The Mount Cenis railway base tunnel

The Mount Cenis railway base tunnel
Lorenzo Brino, Scientific Committee, WTC, Italy

The construction of the Mount-Cenis railway base tunnel, from France to Italy, is quickly proceeding and it has overcome 5 km the 15th of July.

In Saint-Martin-La-Porte (France) the TBM “Federica” is excavating at a 14-meter-pace per day, and it has reached 4.3 out of the 9-km-long geognostic tunnel. The 57.5-km-long base tunnel (of which 45 km in France and 12,5 in Italy), consists in two parallel tubes, connected by three bypasses per kilometer. It is the main part of the 65 km cross-border section of the Lyon-Turin railway line, which connects Susa/Bussoleno to Saint-Jean-de-Maurienne.

TELT is the French-Italian public promoter in charge of the construction. This section represents a priority for the European Union, as it allows to cross the Alps, by turning the existent mountain line into a flat one.

The excavation is currently going through the most critical part of the tunnel, from a geological point of view. In this area, works are being conducted by traditional excavation. The section where TELT is currently working presents very complex geological and mechanical conditions. Work here does not even stop at night. Workers, organized in teams, cover three shifts, meaning 24h a day, and 7 days a week.

450 people are employed on this site, 68% of whom come from the Rhône Alpes region (52% from the Maurienne Valley). 69% of them are workmen, while the others are employees and technicians, with some trainees and young apprentices as well.

A staff of around a hundred people (75% of whom local) is employed in the ashlar factory, at a few kilometers distance from the work site. Here, an old sawmill has been transformed into a modern industrial plant, where up to 90 precast reinforced concrete segments are produced every day, to build the rings for the final tunnel support.

A similar factory will be built on the Italian side, in Salbertrand. Here, a degraded area will be restored, and then returned to the municipality as soon as the works will be completed.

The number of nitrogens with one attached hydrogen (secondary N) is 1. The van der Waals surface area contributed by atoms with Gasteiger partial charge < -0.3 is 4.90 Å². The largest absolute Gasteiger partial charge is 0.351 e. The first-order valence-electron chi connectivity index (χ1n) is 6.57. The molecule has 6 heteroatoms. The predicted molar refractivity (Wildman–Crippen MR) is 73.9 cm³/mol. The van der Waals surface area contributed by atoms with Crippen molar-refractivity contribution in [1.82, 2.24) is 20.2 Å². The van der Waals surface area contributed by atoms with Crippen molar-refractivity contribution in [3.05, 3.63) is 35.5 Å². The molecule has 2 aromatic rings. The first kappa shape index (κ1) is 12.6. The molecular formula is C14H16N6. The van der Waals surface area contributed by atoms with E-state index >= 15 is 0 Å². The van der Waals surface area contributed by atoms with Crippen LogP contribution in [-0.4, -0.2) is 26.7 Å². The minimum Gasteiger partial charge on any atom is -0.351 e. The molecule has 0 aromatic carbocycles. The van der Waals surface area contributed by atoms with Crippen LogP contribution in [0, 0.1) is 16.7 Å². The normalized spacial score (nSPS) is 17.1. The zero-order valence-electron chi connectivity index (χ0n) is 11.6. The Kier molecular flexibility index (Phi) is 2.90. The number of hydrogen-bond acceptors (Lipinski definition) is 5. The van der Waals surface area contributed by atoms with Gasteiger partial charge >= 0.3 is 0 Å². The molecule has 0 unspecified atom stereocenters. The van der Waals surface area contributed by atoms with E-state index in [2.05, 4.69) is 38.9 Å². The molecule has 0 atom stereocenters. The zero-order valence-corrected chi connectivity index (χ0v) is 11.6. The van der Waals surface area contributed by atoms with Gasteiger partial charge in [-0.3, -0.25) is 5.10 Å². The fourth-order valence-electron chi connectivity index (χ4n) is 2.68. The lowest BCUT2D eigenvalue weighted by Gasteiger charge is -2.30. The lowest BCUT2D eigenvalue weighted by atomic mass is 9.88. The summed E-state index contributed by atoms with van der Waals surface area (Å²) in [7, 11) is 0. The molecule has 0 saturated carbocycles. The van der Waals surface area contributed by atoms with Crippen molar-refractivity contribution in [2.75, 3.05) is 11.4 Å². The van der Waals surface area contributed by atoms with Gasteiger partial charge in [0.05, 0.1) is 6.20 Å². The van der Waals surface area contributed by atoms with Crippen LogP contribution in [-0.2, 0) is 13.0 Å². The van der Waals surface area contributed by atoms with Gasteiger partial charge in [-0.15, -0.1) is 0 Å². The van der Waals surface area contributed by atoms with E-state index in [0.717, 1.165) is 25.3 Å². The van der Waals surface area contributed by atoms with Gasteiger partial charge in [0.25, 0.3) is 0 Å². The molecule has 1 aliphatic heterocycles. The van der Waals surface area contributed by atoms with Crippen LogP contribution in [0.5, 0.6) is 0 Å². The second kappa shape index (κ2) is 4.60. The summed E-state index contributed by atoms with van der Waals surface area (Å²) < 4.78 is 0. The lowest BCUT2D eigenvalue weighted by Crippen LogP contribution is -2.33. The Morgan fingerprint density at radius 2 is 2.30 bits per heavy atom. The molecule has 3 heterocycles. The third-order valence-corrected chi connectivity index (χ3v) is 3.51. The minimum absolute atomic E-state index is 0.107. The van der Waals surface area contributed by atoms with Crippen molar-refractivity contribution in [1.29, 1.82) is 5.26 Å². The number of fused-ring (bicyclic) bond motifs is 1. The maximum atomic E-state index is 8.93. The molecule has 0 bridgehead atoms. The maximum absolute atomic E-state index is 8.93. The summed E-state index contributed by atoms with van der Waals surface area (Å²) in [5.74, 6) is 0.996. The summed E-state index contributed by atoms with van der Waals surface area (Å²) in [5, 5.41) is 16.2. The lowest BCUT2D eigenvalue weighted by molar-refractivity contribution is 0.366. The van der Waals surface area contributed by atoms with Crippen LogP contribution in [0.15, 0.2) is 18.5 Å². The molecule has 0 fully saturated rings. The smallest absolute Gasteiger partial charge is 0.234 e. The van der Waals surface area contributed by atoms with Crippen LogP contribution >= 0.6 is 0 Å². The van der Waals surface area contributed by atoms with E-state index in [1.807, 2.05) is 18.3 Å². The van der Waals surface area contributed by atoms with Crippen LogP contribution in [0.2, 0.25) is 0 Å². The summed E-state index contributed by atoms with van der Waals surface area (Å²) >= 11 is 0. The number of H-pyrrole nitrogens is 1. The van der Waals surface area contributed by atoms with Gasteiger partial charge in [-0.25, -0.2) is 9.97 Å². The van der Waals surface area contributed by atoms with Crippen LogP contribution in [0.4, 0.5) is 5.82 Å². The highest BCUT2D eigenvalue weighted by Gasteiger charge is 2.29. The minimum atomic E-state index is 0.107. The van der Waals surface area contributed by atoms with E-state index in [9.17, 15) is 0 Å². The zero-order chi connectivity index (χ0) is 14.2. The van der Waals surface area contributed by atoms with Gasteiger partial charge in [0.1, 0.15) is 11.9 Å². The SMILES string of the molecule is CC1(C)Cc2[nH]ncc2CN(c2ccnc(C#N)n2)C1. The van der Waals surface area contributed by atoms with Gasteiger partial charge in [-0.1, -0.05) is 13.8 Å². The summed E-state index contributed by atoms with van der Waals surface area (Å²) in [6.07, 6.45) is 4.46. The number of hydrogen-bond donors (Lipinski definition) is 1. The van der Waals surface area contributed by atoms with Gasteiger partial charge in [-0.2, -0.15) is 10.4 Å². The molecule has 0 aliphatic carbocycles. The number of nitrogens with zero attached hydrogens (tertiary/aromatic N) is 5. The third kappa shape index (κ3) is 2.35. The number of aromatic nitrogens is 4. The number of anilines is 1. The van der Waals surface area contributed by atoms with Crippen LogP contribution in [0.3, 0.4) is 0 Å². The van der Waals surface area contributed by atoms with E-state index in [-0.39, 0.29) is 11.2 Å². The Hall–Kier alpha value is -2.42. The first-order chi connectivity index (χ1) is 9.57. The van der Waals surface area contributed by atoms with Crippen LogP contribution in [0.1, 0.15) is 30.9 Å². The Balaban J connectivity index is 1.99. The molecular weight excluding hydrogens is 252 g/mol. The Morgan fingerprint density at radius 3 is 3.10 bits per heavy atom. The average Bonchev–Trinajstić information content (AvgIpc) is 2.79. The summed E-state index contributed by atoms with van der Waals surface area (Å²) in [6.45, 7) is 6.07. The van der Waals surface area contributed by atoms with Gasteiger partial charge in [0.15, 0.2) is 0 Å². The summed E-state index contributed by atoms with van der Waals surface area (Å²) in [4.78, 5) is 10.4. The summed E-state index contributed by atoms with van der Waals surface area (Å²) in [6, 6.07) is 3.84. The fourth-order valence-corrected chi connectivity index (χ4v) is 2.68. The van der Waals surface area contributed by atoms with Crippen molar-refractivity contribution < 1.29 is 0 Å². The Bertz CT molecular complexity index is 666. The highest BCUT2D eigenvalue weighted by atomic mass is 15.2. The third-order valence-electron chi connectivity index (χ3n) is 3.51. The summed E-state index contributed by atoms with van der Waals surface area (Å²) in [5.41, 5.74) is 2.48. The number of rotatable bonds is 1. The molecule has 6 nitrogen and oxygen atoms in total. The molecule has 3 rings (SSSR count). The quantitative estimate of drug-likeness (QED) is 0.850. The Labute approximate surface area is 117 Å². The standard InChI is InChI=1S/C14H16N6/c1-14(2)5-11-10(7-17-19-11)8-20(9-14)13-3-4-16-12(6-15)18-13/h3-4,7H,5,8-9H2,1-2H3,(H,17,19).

Almost 800 people are working on the project in both countries. 530 of them are employed on the work sites, whereas around 250 are responsible for supplies, and engineering. At the peak of the work, there will be 4,000 direct employees and about as many involved in supplies. Therefore, highly specialized professionals will be needed.

In France, there is a lack of site managers, automation engineers, miners, machine drivers, etc. For this reason, a “Promotion of Lyon-Turin jobs” program was launched, as part of the “Démarche Grand Chantier” initiative. The DMC is a public French initiative to maximize the local benefits of major projects. This program has included a series of activities so far, from meetings in schools to training and apprenticeships.

Two international stations, in Susa (Italy) and in Saint-Jean-de-Maurienne (France), are also part of the Lyon-Turin new railway line project. They will be located at the tunnel portals, as well as some technical areas and the interconnections to the national railway service.

Their design aims at creating new, attractive hubs, in order to gain a central role in the life of the communities which live around them at different times of the day, even when the station itself is closed. This will be possible through the integration of transport with commercial and cultural activities, as well as sports, recreation and information facilities. People will be able to reach the ski resorts in the Alps within a 30-minute-transfer.

150 years after the Frejus tunnel inauguration, the existing mountain railway will be transformed into a high-performance and modern railway, able to move people and freight across the Alps.

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